Grand General – Grand General + Møster – Edvard Lygre Møster

GrandGeneralMosterTwo albums of heavy Norwegian prog, both featuring Motorpsycho drummer Kenneth Kapstad. I say “prog”, though these bands bear no clearer relation to 70s progressive rock than Blood Ulmer’s Music Revelation Ensemble or Ronald Shannon Jackson’s Decoding Society did to 70s jazz fusion.

Grand GeneralGrand General (Rune Grammofon)

Grand General previously traded under the name Kenneth Kapstad Group. Kapstad is one-third of Norwegian psych-rock behemoth Motorpsycho, with which he’s been singing, playing keys, but mostly drumming, since 2007 (he made his Motorpsycho recording debut on Little Lucid Moments the following year).

Motorpsycho is, unavoidably, the most obvious touchstone for Grand General’s sound, albeit that would be a more propulsively monolithic Motorpsycho, repurposed and shorn of its latter-day prog-rock excesses leaving only grace notes of Mahavishnu Orchestra (on “Antics”), early 70s/David Cross-era King Crimson (“The Fall of Troy”), and even Yes, on the album’s more painterly moments (eg. “Tachyon”).

Violinist Ola Kvernberg won a Norwegian Grammy for his album ”Liarbird”. Here, he works effectively in the Grand General front ranks with Bushman´s Revenge guitarist Even Helte Hermansen. Erlend Slettevoll, on keyboards, is pleasingly self-effacing, but adds further textures and colourful breaks that occasionally (as on opening salvo “Antics”) resemble Ståle Storløkken’s irruptive abstractions. On the brief and atmospheric “Clandestine” he’s more distinctly individual, playing thoughtfully with tuned percussion tonalities.

Kapstad mostly combines with bassist Trond Frønes (Sunswitch, El Doom & The Born Electric) to drive the music at a relentless mid-tempo, but there’s enough responsive looseness in their togetherness to impart a lissome, sinuous grace to their powerplay.

The all-instrumental Grand General, though heavy on powerplay, is mercifully free of self-indulgence. Its first and last pieces run to just over ten minutes, those in between clock closer to six, and they work effectively together as an instrumental suite.

The first two pieces of the album’s second half are individually indexed but segue into each other: “Tachyon” is a bustling, tuneful take on prog that might appeal to fans of Yes (the mix of Slettevoll’s keyboards and Kvernberg’s violin reminds obliquely of the tonal blending of Anderson, Howe and Wakeman); “Ritual” is pure soundscaping at first, but develops into superbly lyrical jazz/fusion, with twinned strings soaring.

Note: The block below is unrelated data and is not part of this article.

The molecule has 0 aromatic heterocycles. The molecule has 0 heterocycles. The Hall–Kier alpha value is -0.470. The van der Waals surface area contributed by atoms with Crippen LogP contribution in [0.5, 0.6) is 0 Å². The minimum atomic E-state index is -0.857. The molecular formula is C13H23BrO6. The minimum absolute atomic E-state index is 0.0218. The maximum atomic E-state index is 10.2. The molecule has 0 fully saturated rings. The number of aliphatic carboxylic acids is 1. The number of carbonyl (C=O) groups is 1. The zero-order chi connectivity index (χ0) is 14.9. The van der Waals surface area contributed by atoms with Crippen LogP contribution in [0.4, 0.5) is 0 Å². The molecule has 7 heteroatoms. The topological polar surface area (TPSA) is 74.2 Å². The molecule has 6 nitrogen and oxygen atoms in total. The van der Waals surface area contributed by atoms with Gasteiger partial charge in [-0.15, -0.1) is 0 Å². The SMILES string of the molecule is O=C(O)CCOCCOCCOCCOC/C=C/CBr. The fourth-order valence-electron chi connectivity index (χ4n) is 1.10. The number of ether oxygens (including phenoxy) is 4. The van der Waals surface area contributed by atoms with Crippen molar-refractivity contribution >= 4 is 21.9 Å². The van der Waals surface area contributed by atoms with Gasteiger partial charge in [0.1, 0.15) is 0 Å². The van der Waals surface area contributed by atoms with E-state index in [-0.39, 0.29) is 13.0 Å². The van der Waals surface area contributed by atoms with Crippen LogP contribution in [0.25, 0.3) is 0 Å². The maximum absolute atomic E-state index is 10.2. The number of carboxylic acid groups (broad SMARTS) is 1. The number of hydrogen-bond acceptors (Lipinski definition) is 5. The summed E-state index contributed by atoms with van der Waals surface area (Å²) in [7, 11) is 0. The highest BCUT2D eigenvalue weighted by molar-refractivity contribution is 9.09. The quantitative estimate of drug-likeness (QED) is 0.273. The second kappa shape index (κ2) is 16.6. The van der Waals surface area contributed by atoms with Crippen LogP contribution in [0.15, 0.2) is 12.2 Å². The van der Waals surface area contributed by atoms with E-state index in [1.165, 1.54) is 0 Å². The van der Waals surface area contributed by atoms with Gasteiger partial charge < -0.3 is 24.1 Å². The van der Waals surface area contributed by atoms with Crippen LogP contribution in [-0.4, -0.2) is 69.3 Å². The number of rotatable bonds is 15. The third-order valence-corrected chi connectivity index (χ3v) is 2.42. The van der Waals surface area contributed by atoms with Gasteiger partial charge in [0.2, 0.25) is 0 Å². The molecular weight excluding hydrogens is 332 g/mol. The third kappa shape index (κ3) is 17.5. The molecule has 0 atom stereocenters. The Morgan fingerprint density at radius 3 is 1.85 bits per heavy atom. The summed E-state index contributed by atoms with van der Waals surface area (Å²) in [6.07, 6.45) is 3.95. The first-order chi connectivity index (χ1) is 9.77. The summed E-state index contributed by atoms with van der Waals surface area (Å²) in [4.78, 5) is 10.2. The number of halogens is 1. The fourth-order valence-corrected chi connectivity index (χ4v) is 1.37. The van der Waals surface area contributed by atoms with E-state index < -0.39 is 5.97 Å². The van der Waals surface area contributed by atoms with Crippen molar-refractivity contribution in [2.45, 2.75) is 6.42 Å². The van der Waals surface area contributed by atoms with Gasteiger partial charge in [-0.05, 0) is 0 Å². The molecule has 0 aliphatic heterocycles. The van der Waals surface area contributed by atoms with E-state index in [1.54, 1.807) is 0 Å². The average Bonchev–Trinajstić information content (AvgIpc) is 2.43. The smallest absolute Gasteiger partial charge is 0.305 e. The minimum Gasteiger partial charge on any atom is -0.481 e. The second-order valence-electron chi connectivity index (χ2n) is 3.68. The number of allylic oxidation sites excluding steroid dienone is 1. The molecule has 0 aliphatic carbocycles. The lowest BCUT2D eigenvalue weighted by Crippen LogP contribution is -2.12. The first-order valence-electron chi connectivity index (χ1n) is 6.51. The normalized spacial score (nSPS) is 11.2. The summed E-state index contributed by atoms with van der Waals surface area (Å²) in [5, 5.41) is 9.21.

Kvernberg’s vioin initially takes the lead on the album’s tunefully epic finale, “Red Eye”, while Frønes and Kapstad modernise the backbeat with an apparently intuitive, parallel separation of scuzzy, limber elec. funk bass and solid beat metrics. When Hermansen takes over he plays a blinding solo of hard-edge, post-Hendrix psych guitar, pushing Kapstad to drum up a storm.

MøsterEdvard Lygre Møster (Hubro)

There’s more Kenneth Kapstad on Edvard Lygre Møster, recorded by another ad-hoc contemporary power-Prog group, this time with more funk and dub grits in their sound.

Here, Kapstad is partnered here with Nikolai Eilertsen, an electric bassist with an imperturbable yet funkily elastic sense of rhythm. Ståle Storløkken (of Supersilent and, like Eilertsen, elephant9) plays Fender Rhodes and Moog, creating spacey atmospherics and sharing lead lines with bandleader and tenor and baritone saxophonist Kjetil Møster. Everyone except Kapstad doubles up on electronics.

Møster has played sax in bands such as Ultralyd, Zaussi Five, The Core (alongside Grand General’s Erlend Slettevoll), and spent years touring with electro-rockers Datarock; he’s also collaborated with Chick Corea and the Trondheim Jazzorkester. “Møster” was formed when he was invited to play Kongsberg Jazzfestival in 2010, and Edvard Lygre Møster (named after Møster’s child) was recorded live at the Victoria, Oslo, in December the following year.

Møster says that his goal with this band is: “to place the artistic style and intensity of John Coltrane in a modern context”, but he rarely directly evokes Coltrane with his own sound. Sometimes (as when piercing the seething roil of “Ransom Bird”) he sounds bright and pliable; elsewhere he plumbs gut-registers, more likely channelling Borbetomagus.

Of Møster’s partners, Keyboard player Ståle Storløkken is caustically colourful, tearing into the band’s tumbling, muscular rhythm workouts with that brittle, particle-charged, volatile electric sound pioneered by Chic Corea in his Miles Davis days, and seldom heard since (unless you drop some ELP).

Coming back to “Ransom Bird” ten minutes in, it’s running deep and wild to climax. Bassist Nikolai Eilertsen, previously more warmly soulful, sounds incredibly chunky here.

After 23 minutes of intensity, the album’s third track, “Composition Task #1” is an open-form interlude of seven minutes foregrounding emotive saxophony from Møster. He later plays in echoing fx’d lung blasts over Kapstad’s feverish kick, as the group launch into the album’s sixteen minute-long finale, “The Boat”.

This is not, straight from dry-dock, the blowout one might expect. Kapstad doggedly maintains a rippling percussive simmer, but the others ease off. Storløkken is at his most suspenseful, creating plenty of space for Eilertsen to trigger sustained reverberants of vibe-dial bass, before trading licks as Kapstad raises the heat. Only then it does “The Boat” swell into a pile-driving bruiser of a track, fed with garage-rock roughage and bloated by Møster’s punchily abrasive, electronically treated sax.

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